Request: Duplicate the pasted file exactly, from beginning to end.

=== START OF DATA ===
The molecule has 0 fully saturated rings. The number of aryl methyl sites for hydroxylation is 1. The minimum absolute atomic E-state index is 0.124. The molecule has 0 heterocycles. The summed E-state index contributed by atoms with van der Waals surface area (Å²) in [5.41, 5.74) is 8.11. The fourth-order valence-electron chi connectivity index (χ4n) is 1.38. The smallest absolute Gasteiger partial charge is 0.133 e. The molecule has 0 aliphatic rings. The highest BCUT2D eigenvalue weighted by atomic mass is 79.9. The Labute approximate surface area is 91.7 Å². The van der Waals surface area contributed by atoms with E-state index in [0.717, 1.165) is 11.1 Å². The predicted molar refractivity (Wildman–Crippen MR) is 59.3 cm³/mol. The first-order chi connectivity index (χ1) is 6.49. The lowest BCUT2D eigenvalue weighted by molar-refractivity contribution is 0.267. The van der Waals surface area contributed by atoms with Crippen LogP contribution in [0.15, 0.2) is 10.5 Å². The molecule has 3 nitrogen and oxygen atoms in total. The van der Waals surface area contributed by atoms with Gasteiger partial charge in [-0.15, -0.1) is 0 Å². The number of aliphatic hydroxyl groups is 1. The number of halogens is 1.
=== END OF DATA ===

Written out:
The molecule has 0 fully saturated rings. The number of aryl methyl sites for hydroxylation is 1. The minimum absolute atomic E-state index is 0.124. The molecule has 0 heterocycles. The summed E-state index contributed by atoms with van der Waals surface area (Å²) in [5.41, 5.74) is 8.11. The fourth-order valence-electron chi connectivity index (χ4n) is 1.38. The smallest absolute Gasteiger partial charge is 0.133 e. The molecule has 0 aliphatic rings. The highest BCUT2D eigenvalue weighted by atomic mass is 79.9. The Labute approximate surface area is 91.7 Å². The van der Waals surface area contributed by atoms with E-state index in [0.717, 1.165) is 11.1 Å². The predicted molar refractivity (Wildman–Crippen MR) is 59.3 cm³/mol. The first-order chi connectivity index (χ1) is 6.49. The lowest BCUT2D eigenvalue weighted by molar-refractivity contribution is 0.267. The van der Waals surface area contributed by atoms with Crippen LogP contribution in [0.15, 0.2) is 10.5 Å². The molecule has 3 nitrogen and oxygen atoms in total. The van der Waals surface area contributed by atoms with Gasteiger partial charge in [-0.15, -0.1) is 0 Å². The number of aliphatic hydroxyl groups is 1. The number of halogens is 1.